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Bellwether Trials for Androgel Litigation Set for 2017


androgelU.S. District Judge Matthew Kennelly of the Northern District of Illinois has issued a schedule of bellwether trials for six Androgel lawsuits. The trials are expected to begin in April and conclude in November of 2017. The issuance of this schedule rejected a request by the defendants to bifurcate the bellwether process. Initially, the six bellwether cases had been set for trial dates between October 2016 and April 2017. However, the defendants filed a proposal that would have divided the discovery processes into two phases: Expert discovery and summary judgment. In his most recent case management order issued on December 10, Judge Kennelly rejected the defendants’ reasoning.

Revised bellwether schedule

In rejecting the defendants’ proposal, Judge Kennelly stated, “The Court is unpersuaded that the revised proposal by the defendants to bifurcate expert discovery and summary judgment….represents a fair, efficient, and reasonable way to manage the pretrial proceedings in this case.” He went on to note that the aim of the bellwether schedule was to ensure that the “bellwether selection and trial process will be both representative and productive.”

The revised schedule calls for completed discovery for 32 initial pool cases no later than May 23, 2016. After a proposal for selection is submitted to the court by June 7, up to 12 cases will be selected for trial. Expert witnesses are expected to be deposed by December 2. After this point, the court may consider motions for summary judgment and challenges to expert testimony. The first bellwether trial will begin on April 21, 2017, with subsequent trials scheduled for June 5, July 10, August 21, September 25, and November 6.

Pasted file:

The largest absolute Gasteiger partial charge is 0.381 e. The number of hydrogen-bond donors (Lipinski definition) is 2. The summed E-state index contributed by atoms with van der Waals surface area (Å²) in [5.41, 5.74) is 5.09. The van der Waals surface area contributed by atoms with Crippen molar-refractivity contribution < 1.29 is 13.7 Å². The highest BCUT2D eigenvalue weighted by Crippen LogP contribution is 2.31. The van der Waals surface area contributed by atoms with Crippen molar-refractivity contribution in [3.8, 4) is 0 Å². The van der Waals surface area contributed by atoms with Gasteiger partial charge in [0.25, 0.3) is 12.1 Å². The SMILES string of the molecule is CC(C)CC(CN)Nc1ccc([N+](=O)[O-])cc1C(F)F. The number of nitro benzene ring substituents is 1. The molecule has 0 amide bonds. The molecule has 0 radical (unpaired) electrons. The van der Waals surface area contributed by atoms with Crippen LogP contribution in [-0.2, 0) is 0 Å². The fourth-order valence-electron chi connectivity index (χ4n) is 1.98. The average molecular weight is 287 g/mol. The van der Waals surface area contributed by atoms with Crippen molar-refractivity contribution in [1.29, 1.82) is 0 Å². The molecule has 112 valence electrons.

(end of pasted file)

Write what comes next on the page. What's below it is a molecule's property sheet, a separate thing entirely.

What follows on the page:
These bellwether cases only represent claims made with regard to alleged Androgel side effects. Other cases involving other testosterone replacement products such as Testim, Androderm, and Axiron will be scheduled after the Androgel bellwether trials.

Androgel litigation allegations

Androgel and other testosterone replacement products have become increasingly popular in recent years, thanks at least in part to aggressive marketing campaigns. Low T drugs are intended to treat men with low levels of testosterone caused by hypogonadism. However, about 3,500 product liability lawsuits have been filed by men from around the country. These lawsuits commonly allege that the patients suffered from cardiovascular complications, including an increased risk of blood clots, heart attacks, and stroke.

Some patients have alleged that the manufacturers ought to be held liable for aggressive marketing campaigns. Some doctors agree that the rampant advertising for low T products is troubling. In an interview with The New York Times, Dr. Joel Finkelstein of Harvard Medical School stated, “The market for testosterone gels evolved because there is an appetite among men and because there is advertising. The problem is that no one has proved that it works and we don’t know the risks.” In another interview with the paper, Dr. Eric Topol, a cardiologist and chief academic officer, called the percentage of men using these products “ridiculously high.” He added that, “These medicines come with a risk of coronary artery disease. When I ask patients why they’re on it, the instant response, is, ‘I have low T.’ I ask, ‘Why would you even get tested for that?’ There isn’t really a normal (level).”

  1. The New York Times, A Push to Sell Testosterone Gels Troubles Doctors,
  2., Androgel,